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'Hasdey Yosef' Synagogue & Yeshiva, Netivot, Israel                        2012-Ongoing

Project Architect, Meir Krispin                                                                        Under-Construction

Synagogue & Yeshiva Kollel, Hasdey Yosef, Netivot

Netivot is a growing development city, situated approximately half-way between Ashkelon and Be’er Sheva in Israel’s south. During the last decade the population of Netivot has grown enormously, due to natural growth as well as massive absorption of new immigrants. This population is made up of both secular and religious groups, including a large orthodox community.

Neighborhood Characteristics

Due to its expanding population Netivot has many new areas, including the neighbourhood of Kiryat Menachem. The Religious Orthodox community of this new and growing area are in need of a synagogue and community centre to service their spiritual, religious and community needs, including services for youth.

Program overview :

The proposed new Synagogue and Yeshiva Kollel is located in the heart of Kiryat Menachem, within a complex of other educational and public buildings. The design of the new building consists of five functions which relate to the main services needed by the community:

1. Large Synagogue

2. Yeshiva Kollel, with 4 study rooms

3. Mikve for men

4. Multi-purpose halls for religious functions

5. Guest rooms for long-term religious functions

Design of the Building:

The main concept in the design of the building is to create a large synagogue which forms a structural anchor leaning on a long service wing which has many community and religious functions. The main entrance to the synagogue is from the service wing, and both the anchor and the wing are supported by the ambulatory system of the building. The entrance to the main synagogue is within the service wing and is designed in the form of a gate in a fortified stone wall, lit by natural light and with suspended bridges that connect it to all of the floors.

The main entrance to the Kollel is located at the beginning of the service wing, followed by the study rooms. At the other end is the Mikve for men. In the middle of the wing is located the fortified gate of the synagogue, as well as the vertical movement systems of the building, including staircases and a Shabbat elevator. An additional two study rooms, each with their own small Holy Ark, are located on either side of the fortified gate of the main synagogue. These rooms have movable partition walls which can be opened for large religious events and religious festivals, converting these rooms to additional spaces which are inseparable parts of the main synagogue.

The main synagogue is designed as a visual anchor in the form of a square. It has an entrance gate in fortified stone and a polished concrete niche for the Holy Ark which faces the entrance gate in the direction of Jerusalem. The niche of the Holy Ark services the community of worshippers both within and outside of the synagogue, to be used for religious events which take place under the open sky. In front of the gate and the Holy Ark, in the development area of the site is planned an open auditorium, cast in concrete and clad in stone, with a large assembly area. The floor area of the main synagogue totals 300 Sq m and contains 370 seats. In addition, each of the side Kollels can seat 41 people, providing a total of 492 seats in the extended space.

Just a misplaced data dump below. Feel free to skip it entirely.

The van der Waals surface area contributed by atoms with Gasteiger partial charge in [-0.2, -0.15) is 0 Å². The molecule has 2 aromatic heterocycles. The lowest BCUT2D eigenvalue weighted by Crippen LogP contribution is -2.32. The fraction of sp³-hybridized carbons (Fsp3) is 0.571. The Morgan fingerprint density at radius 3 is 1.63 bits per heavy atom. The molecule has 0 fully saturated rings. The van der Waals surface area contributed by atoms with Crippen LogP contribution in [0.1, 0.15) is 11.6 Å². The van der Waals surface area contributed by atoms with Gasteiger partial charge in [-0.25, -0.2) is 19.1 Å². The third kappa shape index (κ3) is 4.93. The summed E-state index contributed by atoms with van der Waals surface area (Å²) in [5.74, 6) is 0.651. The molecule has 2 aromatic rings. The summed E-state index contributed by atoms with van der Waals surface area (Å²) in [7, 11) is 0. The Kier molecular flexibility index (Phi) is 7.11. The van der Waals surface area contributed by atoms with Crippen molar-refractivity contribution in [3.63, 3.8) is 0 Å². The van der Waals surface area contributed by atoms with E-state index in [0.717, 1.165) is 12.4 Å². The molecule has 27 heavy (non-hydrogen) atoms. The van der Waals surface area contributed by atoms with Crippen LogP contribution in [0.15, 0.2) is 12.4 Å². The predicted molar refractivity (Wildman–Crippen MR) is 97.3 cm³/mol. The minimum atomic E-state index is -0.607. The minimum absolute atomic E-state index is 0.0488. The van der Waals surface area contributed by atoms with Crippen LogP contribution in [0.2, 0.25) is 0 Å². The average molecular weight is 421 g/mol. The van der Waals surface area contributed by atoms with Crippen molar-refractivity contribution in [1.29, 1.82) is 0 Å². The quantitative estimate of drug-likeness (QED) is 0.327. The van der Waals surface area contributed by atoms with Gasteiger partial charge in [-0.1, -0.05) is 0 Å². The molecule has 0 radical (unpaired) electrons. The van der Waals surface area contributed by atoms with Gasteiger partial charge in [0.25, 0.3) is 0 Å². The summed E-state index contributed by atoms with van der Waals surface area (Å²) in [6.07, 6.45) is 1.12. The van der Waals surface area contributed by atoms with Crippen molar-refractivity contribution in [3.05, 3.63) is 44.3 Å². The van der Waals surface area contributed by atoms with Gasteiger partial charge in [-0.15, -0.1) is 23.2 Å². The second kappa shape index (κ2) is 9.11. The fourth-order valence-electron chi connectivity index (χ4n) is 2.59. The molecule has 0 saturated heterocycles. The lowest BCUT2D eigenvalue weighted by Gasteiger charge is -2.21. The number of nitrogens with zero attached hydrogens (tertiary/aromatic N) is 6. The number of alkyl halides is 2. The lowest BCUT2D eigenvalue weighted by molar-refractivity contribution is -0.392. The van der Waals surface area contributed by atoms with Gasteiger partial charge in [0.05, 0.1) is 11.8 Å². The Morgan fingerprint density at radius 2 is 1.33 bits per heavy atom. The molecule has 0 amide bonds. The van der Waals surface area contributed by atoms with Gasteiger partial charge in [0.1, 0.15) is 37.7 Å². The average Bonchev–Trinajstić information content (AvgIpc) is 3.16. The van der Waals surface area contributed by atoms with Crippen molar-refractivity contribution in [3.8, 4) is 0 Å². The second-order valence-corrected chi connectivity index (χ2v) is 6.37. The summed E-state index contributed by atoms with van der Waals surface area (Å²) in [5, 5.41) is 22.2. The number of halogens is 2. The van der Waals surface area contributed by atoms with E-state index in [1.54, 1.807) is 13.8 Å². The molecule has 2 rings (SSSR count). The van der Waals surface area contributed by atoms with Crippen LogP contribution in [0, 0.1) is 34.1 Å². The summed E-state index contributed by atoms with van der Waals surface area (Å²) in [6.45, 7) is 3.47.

The design of the Holy Ark, when viewed both from inside and outside of the synagogue, utilizes the shape of the cube. The cube is one of the most important symbols in Jewish Kabbalistic (mystical) thought. The “Sefer Hayetzira” (Book of Creation), an ancient Kabbalistic text, states that the world is built like a cube: The six faces of the cube represent six aspects of man’s experience of life; the three axes define three fundamental categories of being (existence, life and their union); and these aspects surround a single zero point in the centre. The Kabbalistic diagram of the “Tree of Life” is also a 2-dimensional representation of a 3-dimensional cube (see diagrams below). Furthermore the cube is the basis of the Magen David symbol.

The Bimah is designed to accomodate seven Chazzanim with a stand for the Sefer Torah and two Kruvim ("angels of the Holy Ark"), one on each side. On the side which faces the passageway there is a decorative wood carving depicting the dreams of Joseph, which were considered in the eyes of his brothers as a desire to rule them, but which were later on revealed as an allusion to the great acts of benevolence which Joseph did for his family. This carving represents the main activities of the Hasdey Yosef foundation.

On the first floor of the anchor space of the synagogue there is a womens gallery, which can be entered by two external staircases and which has its own toilets. The womens gallery is connected to the main elevator shaft and the internal staircase through the fortified gate and by two suspended bridges. The first floor plans also include 16 regular guest rooms and one VIP guest room, to be used during religious events and festivals.

In the basement level, which is built under the service wing, there are two multi-purpose halls to be used for religious functions, both of which have their own emergency exits. The foyer between the two halls is the space surrounding the gate of fortified stone of the synagogue, which extends upwards from the basement level. The space around the stone wall is open to the sky, with a glass pyramid ceiling which allows natural light to enter all the way down to the basement foyer. The stone wall is connected to the all of the entrances to the synagogue by the suspended bridges.





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